Post-Pandemic State of the Arts? ‘It’s Complicated.’

”The recovery has been slow and uneven,” says Walker Art Center executive director Mary Ceruti
Fans filled seats for performances and attended events at the Duluth Entertainment Convention Center
Fans filled seats for performances and attended events at the Duluth Entertainment Convention Center

For arts organizations across the state, COVID-19 closures meant an unprecedented cascade of lost revenue, shuttered venues, and reimagined creativity. Talking to Minnesota arts leaders, a picture emerges of a cultural scene that, more than three years later, hasn’t returned to its previous level of engagement and ticket sales. Each of them describes wrestling with the complexity of why this might be, from inflation to home entertainment options to the simple reality of how behavior patterns changed when people were staying home.

“The recovery has been slow and uneven,” says Walker Art Center executive director Mary Ceruti. “Audience behavior has shifted. I’m not sure we all completely understand because the data is messy, which is not surprising given where we are.”

The Walker Art Center reports an increase in attendance to its Free First Saturdays
The Walker Art Center reports an increase in attendance to its Free First Saturdays

Kameron Herndon/Courtesy Walker Art Center

The numbers for the Walker are also challenging. More than 1 million people came through the doors in the 2018 fiscal year for gallery shows, performances, and events. That number dropped to about 591,000 in 2022. Ceruti describes outreach and efforts to engage with new audiences to drive those numbers up.

At the Guthrie Theater, the seasonal subscriber base was about 17,000 before the pandemic. That number dropped to fewer than 12,000 last year but rebounded to more than 13,000 in the first few months of 2023. At the end of 2022, the Guthrie production of “The Little Prince” was considered a box office success comparable to pre-pandemic benchmarks, such as 2015’s Marx Brothers-based comedy “The Cocoanuts.”

Reed Northrup, left, and Wariboko Semenitari starred in the Guthrie Theater's "The Little Prince"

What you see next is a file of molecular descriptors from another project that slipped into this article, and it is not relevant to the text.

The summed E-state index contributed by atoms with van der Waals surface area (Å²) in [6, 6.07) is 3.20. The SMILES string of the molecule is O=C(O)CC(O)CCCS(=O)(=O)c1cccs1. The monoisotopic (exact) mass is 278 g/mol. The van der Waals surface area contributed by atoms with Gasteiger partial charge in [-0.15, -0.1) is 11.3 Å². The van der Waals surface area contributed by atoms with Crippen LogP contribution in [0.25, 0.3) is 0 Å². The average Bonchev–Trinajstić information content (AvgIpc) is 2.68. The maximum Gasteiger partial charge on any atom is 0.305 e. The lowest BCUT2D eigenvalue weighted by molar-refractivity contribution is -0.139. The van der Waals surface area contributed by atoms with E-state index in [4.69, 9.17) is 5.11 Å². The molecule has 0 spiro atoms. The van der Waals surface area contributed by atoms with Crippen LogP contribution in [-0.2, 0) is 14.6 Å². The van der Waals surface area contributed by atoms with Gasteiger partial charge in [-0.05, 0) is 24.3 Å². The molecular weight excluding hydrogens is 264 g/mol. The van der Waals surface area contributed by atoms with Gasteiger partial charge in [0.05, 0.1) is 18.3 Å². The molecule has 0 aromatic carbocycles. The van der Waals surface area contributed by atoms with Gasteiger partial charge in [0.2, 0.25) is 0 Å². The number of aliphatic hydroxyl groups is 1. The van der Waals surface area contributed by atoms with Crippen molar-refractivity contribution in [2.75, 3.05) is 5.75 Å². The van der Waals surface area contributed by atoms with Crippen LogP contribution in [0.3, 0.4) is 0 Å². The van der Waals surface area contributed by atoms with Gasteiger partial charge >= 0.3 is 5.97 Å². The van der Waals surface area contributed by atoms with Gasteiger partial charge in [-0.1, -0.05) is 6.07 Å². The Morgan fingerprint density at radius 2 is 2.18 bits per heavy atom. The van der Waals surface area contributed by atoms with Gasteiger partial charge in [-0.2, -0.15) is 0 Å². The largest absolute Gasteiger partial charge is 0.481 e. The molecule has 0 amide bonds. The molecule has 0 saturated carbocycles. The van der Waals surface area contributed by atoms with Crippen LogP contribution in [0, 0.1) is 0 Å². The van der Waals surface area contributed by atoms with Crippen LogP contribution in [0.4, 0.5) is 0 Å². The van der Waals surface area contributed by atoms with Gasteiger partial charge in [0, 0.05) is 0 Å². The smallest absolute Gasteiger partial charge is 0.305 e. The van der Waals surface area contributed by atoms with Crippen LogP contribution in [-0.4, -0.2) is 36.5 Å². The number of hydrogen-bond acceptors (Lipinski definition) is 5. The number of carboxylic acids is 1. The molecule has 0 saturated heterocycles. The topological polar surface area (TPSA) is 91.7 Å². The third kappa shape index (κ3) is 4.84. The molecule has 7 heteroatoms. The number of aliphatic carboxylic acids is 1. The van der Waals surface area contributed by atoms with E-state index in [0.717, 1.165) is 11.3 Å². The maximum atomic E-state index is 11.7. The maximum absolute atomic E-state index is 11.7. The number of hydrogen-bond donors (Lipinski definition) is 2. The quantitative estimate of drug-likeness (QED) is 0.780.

Reed Northrup, left, and Wariboko Semenitari starred in the Guthrie Theater’s “The Little Prince”

Photo by Dan Norman

The downturn hit the Guthrie’s staff hard as well. In May 2020, the Guthrie laid off almost 80% of its workforce, but employment numbers are ticking close to full strength today. Guthrie managing director James Haskins describes the situation as better than many of the theater’s regional peers.

“In many ways, it feels like we’re bucking some trends that we’re hearing about locally and nationally,” Haskins says. “It’s not that we’re back to full strength, but it does mean that many Minnesotans are very interested in coming back to the Guthrie in greater numbers than we’re hearing about from some of our colleagues.”

Two contrasting pictures of the Twin Cities theater scene emerged earlier this year. The Guthrie announced an ambitious 2023-24 season that will include world premieres as well as Shakespeare’s epic history cycle of “Richard II,” “Henry IV,” and “Henry V” for the first time in more than 30 years. Within days, though, Park Square Theatre raised alarm bells with the abrupt announcement that it was canceling three shows remaining in its 2022-23 season, along with the request that patrons holding tickets donate that money spent to the theater rather than ask for a refund.

2022's Cider Fest at the Duluth Entertainment Convention Center
2022’s Cider Fest at the Duluth Entertainment Convention Center


Up north, the Duluth Entertainment Convention Center programs a wide range of touring productions, music, and meetings and exhibits. After rough waters when the organization hired more than 400 people in two months around the time the COVID-19 Omicron variant scrambled expectations, things are roughly back to normal. The DECC had higher entertainment attendance in 2022 than 2019—albeit at significantly more events. The number of conventions and conferences at the facility was essentially unchanged in 2022 compared with 2019.

“The convention center got very entrepreneurial and found new ways to make money, and that helped us come through,” says DECC executive director Dan Hartman, citing aggressive experience upgrades and marketing for the Duluth Haunted Ship tour, as well as added staff and greater financial risks taken for events such as 2022’s Cider Fest.

Nothing has been simple. “It’s complicated overall,” Hartman adds. “We have new audiences that didn’t come for a lot of old stuff, and people who used to come to things and haven’t returned.”